We never left the armory and when the strike ended, Sgt. Stegle ordered us into formation on the drill floor to address us before dismissal. He reminded us that although we never left the armory, “Those who stand and wait also serve.” As he finished these remarks one soldier let loose in a stage whisper, “Ah, the motto of Burger King.”


Vinnie’s passing reminded us, the veterans of the great mail crusade, of the joy he inadvertently brought to us by calling that wildcat strike. Unbeknownst to any of us, embedded in our National Guard contract for service with Uncle was a provision that, if we were ever Federalized by order of the Commander-in-Chief, we would have a reduction up to one year of our six-year commitment regardless of the duration of being Federalized.


Thank you Vinnie, thank you and Milhouse!


Only one obstacle remained, the governor of the state of New York. It seemed we also had a separate contract to be part of a State Militia, But Nelson Rockefeller turned out to be a player and he dispensed us from this commitment. Thank you too, Rocky, your wealthiness.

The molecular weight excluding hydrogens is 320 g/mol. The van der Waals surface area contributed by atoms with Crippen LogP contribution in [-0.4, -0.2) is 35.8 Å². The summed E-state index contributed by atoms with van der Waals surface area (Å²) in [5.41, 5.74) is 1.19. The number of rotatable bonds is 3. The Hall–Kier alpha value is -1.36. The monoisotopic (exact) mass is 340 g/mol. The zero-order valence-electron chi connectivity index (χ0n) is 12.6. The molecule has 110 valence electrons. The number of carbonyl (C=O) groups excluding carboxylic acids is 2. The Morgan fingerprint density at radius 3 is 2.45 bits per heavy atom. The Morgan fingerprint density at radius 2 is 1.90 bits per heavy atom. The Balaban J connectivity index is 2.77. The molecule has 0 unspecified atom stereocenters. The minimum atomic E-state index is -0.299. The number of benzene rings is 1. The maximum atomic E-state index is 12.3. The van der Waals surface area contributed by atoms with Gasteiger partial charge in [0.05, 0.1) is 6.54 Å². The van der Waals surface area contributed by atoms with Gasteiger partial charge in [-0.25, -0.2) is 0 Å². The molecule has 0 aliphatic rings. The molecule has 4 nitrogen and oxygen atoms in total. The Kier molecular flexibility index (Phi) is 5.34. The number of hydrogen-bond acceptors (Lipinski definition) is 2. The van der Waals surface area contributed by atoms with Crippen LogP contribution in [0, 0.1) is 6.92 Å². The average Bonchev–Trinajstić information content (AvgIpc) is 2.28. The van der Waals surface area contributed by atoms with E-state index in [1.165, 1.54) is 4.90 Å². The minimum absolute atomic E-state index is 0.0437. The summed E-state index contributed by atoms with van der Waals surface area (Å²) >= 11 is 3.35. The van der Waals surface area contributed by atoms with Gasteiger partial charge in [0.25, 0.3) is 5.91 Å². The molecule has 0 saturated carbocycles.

I don’t recall recruiters trying to get many of us to re-up; that would have been too funny and a waste of time.


But I do know that like other aging vets of the great mail crusade, the next time I put a stamp on an envelope, I’ll think kindly of ole Vinnie.



Mike Quill

Don’t you think that the “almost” Long Island Railroad strike scheduled to begin last Sunday morning was settled almost too easily? I know I do and when I saw all of the smiling faces belonging to Governor Andrew Cuomo, MTA officials, union leaders and hangers on as they shook hands and broke bread at Docks, the trendy seafood hot spot on Third Avenue and Thirty-Ninth Street, I knew that Mike Quill was spinning in his grave in Gate of Heaven Cemetery. Michael J. Quill, the late, “great” leader of the Transit Workers Union of America, the same Mike Quill, who let the press know in no uncertain fashion how he was treating a judge’s order to halt the  New York City subway strike:

The Judge can drop dead in his black robes and we would not call off the strike. Personally, I don’t care if I rot in jail!